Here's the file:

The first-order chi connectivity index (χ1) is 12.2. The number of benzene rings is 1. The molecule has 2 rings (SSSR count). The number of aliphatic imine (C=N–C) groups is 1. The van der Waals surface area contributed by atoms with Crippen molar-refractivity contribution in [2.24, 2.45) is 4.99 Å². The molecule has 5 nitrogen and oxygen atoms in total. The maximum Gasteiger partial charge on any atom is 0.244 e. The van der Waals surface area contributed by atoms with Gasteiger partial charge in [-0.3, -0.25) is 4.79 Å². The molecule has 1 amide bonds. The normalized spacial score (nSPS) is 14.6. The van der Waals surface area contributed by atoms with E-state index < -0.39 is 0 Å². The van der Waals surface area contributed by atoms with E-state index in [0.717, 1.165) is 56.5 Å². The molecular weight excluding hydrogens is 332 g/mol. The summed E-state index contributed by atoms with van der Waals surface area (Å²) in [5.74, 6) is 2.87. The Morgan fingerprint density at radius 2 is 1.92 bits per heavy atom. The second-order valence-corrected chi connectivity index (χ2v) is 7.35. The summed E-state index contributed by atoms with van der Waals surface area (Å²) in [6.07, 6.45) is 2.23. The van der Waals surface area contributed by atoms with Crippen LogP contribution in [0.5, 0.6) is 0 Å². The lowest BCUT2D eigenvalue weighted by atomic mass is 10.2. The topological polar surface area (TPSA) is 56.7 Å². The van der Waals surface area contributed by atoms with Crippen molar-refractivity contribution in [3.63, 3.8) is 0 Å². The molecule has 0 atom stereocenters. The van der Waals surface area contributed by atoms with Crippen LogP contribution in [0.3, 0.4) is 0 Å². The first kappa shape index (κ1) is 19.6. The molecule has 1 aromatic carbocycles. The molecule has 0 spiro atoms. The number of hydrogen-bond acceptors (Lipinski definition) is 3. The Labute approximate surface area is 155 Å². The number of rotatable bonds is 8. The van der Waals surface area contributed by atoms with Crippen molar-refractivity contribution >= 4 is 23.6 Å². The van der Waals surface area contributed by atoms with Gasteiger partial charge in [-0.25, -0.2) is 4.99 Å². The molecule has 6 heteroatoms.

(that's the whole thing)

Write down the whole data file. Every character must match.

The first-order chi connectivity index (χ1) is 12.2. The number of benzene rings is 1. The molecule has 2 rings (SSSR count). The number of aliphatic imine (C=N–C) groups is 1. The van der Waals surface area contributed by atoms with Crippen molar-refractivity contribution in [2.24, 2.45) is 4.99 Å². The molecule has 5 nitrogen and oxygen atoms in total. The maximum Gasteiger partial charge on any atom is 0.244 e. The van der Waals surface area contributed by atoms with Gasteiger partial charge in [-0.3, -0.25) is 4.79 Å². The molecule has 1 amide bonds. The normalized spacial score (nSPS) is 14.6. The van der Waals surface area contributed by atoms with E-state index < -0.39 is 0 Å². The van der Waals surface area contributed by atoms with E-state index in [0.717, 1.165) is 56.5 Å². The molecular weight excluding hydrogens is 332 g/mol. The summed E-state index contributed by atoms with van der Waals surface area (Å²) in [5.74, 6) is 2.87. The Morgan fingerprint density at radius 2 is 1.92 bits per heavy atom. The second-order valence-corrected chi connectivity index (χ2v) is 7.35. The summed E-state index contributed by atoms with van der Waals surface area (Å²) in [6.07, 6.45) is 2.23. The van der Waals surface area contributed by atoms with Crippen LogP contribution in [0.5, 0.6) is 0 Å². The lowest BCUT2D eigenvalue weighted by atomic mass is 10.2. The topological polar surface area (TPSA) is 56.7 Å². The van der Waals surface area contributed by atoms with Crippen molar-refractivity contribution in [3.63, 3.8) is 0 Å². The molecule has 0 atom stereocenters. The van der Waals surface area contributed by atoms with Crippen LogP contribution in [0.3, 0.4) is 0 Å². The first kappa shape index (κ1) is 19.6. The molecule has 1 aromatic carbocycles. The molecule has 0 spiro atoms. The number of hydrogen-bond acceptors (Lipinski definition) is 3. The Labute approximate surface area is 155 Å². The number of rotatable bonds is 8. The van der Waals surface area contributed by atoms with Crippen molar-refractivity contribution >= 4 is 23.6 Å². The van der Waals surface area contributed by atoms with Gasteiger partial charge in [-0.25, -0.2) is 4.99 Å². The molecule has 6 heteroatoms.